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Richard Wilbur: 1993
A Reading in Tribute to Elizabeth Bishop

03/04/2009  by Arlo Haskell  2 Comments
 
Collaged image of Elizabeth Bishop and Richard Wilbur, Key West Literary Seminar

Bishop photo by Rollie McKenna; Wilbur photo by Stathis Orphanos

The 1993 Key West Literary Seminar was devoted entirely to Elizabeth Bishop. A series of readings-in-tribute offered her fellow poets the opportunity to discuss Bishop and her influence.

In this recording from the event, two-time Pulitzer Prize winner Richard Wilbur reads Bishop’s “Little Exercise.” Originally published in her debut 1946 collection North and South, the poem ostensibly describes a thunderstorm “roaming the sky” over the mangrove islands, palm-lined boulevard, herons, and sleeping indigents characteristic of Key West, a place each poet called home. Wilbur also reads his translation of “Song,” by Vinícius de Moraes, the Brazilian poet and Bossa Nova pioneer who co-wrote many of João Gilberto’s hits. Bishop herself translated de Moraes, and included his work in her landmark Anthology of Twentieth-Century Brazilian Poetry, along with poems by Carlos Drummond de Andrade, Manuel Bandeira and others in translations by North American poets including Wilbur, Paul Blackburn and Mark Strand. Wilbur discusses he and Bishop’s shared affinity for Edgar Allan Poe and their fascination with “stages and half-stages of the mind,” and concludes by reading a selection of his own poems which he says were inspired, influenced, or enjoyed by Bishop, including “A Baroque Wall-Fountain in the Villa Sciarra” and “Love Calls Us to the Things of This World” from his 1956 collection Things of This World; and “In Limbo,” from his 1976 The Mind-Reader.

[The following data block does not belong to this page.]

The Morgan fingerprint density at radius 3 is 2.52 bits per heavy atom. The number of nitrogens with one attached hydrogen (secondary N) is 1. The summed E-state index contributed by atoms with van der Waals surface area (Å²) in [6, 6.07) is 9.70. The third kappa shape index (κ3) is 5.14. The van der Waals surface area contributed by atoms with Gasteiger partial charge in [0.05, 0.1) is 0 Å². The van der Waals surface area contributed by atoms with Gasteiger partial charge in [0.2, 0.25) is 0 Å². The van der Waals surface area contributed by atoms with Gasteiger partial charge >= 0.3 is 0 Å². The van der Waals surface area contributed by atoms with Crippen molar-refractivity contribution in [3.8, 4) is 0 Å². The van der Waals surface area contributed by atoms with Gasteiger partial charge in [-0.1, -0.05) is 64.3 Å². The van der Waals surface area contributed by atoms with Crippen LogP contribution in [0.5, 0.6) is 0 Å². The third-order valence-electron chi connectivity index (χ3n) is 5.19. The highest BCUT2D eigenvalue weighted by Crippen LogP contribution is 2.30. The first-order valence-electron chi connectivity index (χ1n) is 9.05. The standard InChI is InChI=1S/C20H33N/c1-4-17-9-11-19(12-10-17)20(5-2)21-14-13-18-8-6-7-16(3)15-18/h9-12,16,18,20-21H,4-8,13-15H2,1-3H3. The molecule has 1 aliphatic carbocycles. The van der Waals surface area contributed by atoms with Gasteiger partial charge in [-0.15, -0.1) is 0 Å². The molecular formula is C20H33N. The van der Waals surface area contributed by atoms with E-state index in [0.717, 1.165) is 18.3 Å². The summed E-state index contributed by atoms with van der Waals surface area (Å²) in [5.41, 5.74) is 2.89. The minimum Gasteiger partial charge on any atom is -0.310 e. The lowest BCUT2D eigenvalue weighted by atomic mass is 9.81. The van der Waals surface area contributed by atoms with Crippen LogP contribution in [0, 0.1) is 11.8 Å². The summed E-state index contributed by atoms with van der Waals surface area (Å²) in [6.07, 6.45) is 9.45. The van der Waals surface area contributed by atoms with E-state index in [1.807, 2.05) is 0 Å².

Wilbur returns to KWLS in 2010 as our guest of honor for Clearing the Sill of the World.

From KWLS 1993: The Poetry of Elizabeth Bishop

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This recording is available for noncommercial and educational use only. All rights belong to the author. © 2009 Richard Wilbur. Used with permission from Richard Wilbur.

2 Responses

  1. I was sorry to see the Elizabeth Bishop house in Key West in such run-down condition.

    • Arlo Haskell says:

      Something tells me Elizabeth would have liked it this way, tucked away and anonymous, as simple as the day she left it…

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